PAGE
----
So what is a fair punishment? Hawks point to the Bernie Madoff case where the ponzi-schemer is serving 150 years, but doves could counter that self-confessed doping cheat Lance Armstrong, who earned an estimated $125m from prize money and sponsorship deals (including the US Postal Service, thereby the US tax payer), walks free following the dropping of a federal case. Hedge funder, Raj Rajaratnam is serving the ‘longest ever’ 11 year sentence for insider dealing and has been ordered to repay over $50m, but his co-defendants got 3 years on average. What would Rudy have got in the UK? Very little one suspects, given that there is no-one serving prison time (or likely to) for PPI, Equitable Life, self-certification lending, split capital investments, Forex-fixing; need I continue? Where’s the consistency?

As I say, there’s a lot to consider and I doubt we’ve heard the last of this one. I wonder who has the film rights?



(Not the) Great Chalfield Ball  »

August 13th, 2014 by Hamish Catanach

Readers of this blog may remember past musings around the Great Chalfield Ball – a local bash held in the grounds of our local National Trust Stately home. It’s a bit of a ruse really when you’re asked to cough up £25 per head – but then take your own wine and food for your own al fresco picnic. My wife and her partner in crime on this new venture (Nikki Mortimer) decided to change things around this year a bit I think with the idea of using the £25 per head fee to help cover food and wine and hold the bash in Nikk’s garden.


wine glasses


The ease at which the ‘Usual Suspects Ball’ was arranged was clearly assisted by social media – my wife is never backwards at organising things given half a chance, and thankfully apart from assembling various gazebos in the thunder of Saturday morning I thankfully got away lightly, just sorting out some wine, glasses and baking a few loaves of bread.


garden party ladies


The group all donned best attire and we started with chilled glasses of Crémant de Limoux Brut Cuvée Selection, an ideal first drink as by now the clouds had cleared and the sun was out for the evening. Then some more Yapp staple crowd pleaser – Côtes de Thongue: Domaine Les Filles de Septembre ‘Tradition’ 2013, our ‘own label’ Saumur Blanc 2013 and a few bottles of Minervois: Domaine Le Cazal Tradition 2013. The evening flowed along with various cocktails, and again the digital age helping out with an iPhone set up with the frankly marvellous Spotify premium – so everyone could choose songs that suited them – clearly a diverse range of tunes filled the night air. Tempted as I was to put on The Felice Brothers “The Greatest Show on Earth” as a nod to Gavin’s red tonic suit and a not being at Chalfield Manor (the lyric being “I’m in a suit of Burgundy, there’s a deer head lookin at me.”).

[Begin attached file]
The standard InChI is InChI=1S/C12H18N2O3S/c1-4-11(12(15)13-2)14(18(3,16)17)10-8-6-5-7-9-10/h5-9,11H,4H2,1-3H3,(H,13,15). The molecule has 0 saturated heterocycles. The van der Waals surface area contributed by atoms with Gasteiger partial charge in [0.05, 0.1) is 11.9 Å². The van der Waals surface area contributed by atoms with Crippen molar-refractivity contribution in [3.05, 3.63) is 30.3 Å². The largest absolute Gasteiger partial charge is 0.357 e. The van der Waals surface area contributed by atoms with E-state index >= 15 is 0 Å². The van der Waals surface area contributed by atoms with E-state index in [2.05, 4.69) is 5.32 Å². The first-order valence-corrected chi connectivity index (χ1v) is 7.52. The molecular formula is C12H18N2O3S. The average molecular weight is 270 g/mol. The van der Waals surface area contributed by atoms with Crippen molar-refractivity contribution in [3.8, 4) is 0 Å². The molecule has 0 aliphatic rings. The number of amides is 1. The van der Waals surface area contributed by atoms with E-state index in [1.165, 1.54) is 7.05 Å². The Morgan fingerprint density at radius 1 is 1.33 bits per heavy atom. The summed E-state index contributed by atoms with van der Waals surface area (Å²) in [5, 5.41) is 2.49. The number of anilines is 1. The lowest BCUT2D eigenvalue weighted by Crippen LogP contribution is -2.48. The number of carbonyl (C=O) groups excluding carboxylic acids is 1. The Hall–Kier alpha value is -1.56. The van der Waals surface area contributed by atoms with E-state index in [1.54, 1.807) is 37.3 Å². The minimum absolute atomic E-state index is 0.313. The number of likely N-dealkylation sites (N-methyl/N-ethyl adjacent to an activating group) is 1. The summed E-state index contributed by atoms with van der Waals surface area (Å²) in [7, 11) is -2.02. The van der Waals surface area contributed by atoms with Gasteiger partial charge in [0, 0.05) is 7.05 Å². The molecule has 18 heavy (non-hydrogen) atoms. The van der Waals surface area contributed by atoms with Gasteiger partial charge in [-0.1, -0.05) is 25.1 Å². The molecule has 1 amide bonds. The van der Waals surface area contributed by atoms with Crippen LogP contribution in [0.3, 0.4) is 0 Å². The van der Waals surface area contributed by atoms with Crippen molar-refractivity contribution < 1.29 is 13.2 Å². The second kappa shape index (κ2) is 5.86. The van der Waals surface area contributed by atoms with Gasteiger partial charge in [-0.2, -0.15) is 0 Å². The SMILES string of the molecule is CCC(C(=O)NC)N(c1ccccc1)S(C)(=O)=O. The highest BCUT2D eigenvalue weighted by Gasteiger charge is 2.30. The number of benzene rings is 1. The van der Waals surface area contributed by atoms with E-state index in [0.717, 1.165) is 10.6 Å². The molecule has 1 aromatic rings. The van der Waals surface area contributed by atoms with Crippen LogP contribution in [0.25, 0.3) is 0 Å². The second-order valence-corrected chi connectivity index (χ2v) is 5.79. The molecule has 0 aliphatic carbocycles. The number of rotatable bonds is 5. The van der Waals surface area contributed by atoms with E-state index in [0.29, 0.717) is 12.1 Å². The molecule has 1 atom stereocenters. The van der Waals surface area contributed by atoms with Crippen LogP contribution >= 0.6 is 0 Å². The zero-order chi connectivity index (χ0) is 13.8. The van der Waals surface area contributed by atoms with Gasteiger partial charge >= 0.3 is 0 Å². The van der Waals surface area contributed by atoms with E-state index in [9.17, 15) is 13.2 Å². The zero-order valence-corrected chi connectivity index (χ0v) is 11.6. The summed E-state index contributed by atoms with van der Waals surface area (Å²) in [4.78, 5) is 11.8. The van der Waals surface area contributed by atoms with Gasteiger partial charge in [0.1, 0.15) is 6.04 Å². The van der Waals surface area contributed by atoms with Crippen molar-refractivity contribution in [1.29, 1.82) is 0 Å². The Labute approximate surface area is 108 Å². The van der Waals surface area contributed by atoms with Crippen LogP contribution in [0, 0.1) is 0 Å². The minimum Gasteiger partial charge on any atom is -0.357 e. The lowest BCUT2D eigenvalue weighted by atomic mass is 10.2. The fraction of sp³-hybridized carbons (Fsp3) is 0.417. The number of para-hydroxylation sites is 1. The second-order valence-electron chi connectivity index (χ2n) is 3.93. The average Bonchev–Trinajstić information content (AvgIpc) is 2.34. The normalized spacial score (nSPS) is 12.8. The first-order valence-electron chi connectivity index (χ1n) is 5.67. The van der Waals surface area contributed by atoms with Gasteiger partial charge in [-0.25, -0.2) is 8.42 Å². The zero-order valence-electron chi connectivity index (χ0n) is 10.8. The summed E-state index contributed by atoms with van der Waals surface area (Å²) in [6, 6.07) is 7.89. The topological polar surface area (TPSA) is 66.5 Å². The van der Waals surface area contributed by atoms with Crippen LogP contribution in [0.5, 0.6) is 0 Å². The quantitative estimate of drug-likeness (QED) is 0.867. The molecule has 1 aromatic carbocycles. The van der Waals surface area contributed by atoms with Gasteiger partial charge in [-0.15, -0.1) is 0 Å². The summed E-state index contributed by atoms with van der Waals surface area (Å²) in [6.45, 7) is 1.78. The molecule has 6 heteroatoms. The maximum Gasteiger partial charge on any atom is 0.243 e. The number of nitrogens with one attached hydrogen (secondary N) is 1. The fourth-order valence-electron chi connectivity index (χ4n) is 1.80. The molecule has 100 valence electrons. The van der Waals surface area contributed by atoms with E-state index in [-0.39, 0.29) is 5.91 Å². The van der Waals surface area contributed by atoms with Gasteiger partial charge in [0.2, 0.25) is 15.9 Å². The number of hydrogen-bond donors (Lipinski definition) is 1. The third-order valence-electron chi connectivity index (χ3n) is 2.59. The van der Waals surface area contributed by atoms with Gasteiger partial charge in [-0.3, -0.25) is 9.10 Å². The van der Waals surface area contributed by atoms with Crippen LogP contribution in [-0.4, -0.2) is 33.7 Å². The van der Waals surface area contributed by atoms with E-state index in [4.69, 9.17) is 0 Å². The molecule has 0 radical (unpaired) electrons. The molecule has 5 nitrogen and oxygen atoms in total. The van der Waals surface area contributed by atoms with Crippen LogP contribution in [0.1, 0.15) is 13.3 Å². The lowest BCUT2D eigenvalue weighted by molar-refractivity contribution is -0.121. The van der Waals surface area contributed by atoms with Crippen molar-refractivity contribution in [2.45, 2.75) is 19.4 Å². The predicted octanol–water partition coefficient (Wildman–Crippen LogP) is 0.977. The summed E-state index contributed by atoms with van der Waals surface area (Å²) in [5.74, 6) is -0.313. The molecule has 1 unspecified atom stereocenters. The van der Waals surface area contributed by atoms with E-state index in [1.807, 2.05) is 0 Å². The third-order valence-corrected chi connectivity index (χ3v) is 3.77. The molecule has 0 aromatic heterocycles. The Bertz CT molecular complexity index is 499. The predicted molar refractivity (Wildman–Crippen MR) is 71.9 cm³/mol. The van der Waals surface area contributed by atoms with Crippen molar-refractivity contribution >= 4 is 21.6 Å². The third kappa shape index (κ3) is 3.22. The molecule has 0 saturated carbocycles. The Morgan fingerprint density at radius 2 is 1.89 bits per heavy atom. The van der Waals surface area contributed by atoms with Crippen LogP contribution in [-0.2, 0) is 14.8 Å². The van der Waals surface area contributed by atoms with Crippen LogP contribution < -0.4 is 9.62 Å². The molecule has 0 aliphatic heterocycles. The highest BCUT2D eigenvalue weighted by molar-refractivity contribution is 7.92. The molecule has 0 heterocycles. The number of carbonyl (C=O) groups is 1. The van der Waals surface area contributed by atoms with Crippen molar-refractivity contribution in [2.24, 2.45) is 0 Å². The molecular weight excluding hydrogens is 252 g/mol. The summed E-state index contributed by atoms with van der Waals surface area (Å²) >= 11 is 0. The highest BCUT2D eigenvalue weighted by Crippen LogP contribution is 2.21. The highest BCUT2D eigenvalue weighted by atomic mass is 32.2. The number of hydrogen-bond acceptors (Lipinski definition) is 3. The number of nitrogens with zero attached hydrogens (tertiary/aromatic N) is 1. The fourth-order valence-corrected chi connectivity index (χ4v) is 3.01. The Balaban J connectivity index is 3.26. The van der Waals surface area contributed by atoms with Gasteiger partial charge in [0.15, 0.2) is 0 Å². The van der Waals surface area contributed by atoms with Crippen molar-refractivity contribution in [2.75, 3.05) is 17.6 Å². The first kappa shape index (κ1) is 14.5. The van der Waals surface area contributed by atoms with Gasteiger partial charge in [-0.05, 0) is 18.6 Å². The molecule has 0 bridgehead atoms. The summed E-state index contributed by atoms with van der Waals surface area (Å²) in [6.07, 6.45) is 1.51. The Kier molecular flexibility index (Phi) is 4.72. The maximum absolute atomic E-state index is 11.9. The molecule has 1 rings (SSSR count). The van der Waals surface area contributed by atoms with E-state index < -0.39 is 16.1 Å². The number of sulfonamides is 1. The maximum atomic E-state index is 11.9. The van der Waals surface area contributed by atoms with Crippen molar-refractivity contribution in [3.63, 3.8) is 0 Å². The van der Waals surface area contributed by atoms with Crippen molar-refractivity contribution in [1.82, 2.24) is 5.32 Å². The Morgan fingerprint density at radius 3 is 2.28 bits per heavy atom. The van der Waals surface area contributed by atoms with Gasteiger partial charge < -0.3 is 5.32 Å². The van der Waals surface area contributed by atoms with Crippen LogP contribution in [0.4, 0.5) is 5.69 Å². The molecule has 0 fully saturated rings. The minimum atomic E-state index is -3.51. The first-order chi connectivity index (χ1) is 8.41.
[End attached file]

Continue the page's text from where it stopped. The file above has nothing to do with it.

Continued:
garden party blokes


Safe to say, a good time ensued – everyone got home (eventually), no one fell in ponds on the common on the way back (that has been known) and next year’s bash is already booked. As I drove past Great Chalfield Manor on the drive into work this morning, there was the annual ‘please park under the trees’ instruction for their Ball – I think ours had a bit more going for it. Well, we certainly had the same food and wine – but we could count an extra fire pit, a much more eclectic playlist and a much later licence for dancing!

Same time next year then?
Why not.



Cooking Wine  »

August 6th, 2014 by Jason Yapp

I am often asked what wine people should cook with and there are many schools of thought on this topic.


Robert Carrier

Robert Carrier


The late, great cookery writer Robert Carrier had pretty strong feelings on the subject averring that: “To attempt wine cookery with poor wine is more than just a mistake, it is pure heresy.’ He went on to remind readers: ‘…remember, the better the wine you use, the better the final dish.’


Jeffrey Bernard

Jeffrey Bernard


The infamous Spectator ‘Low Life’ diarist Jeffery Bernard was certainly of the Carrier camp (incidentally Carrier was quite camp) and once got sacked from employment as a pub cook for knocking up a shepherd’s pie with an illustrious bottle of 1949 Châteauneuf-du-Pape. He claimed the landlord was a Philistine and the dish was to die for but he was a master in self-promotion and exaggeration and we only have his word for it.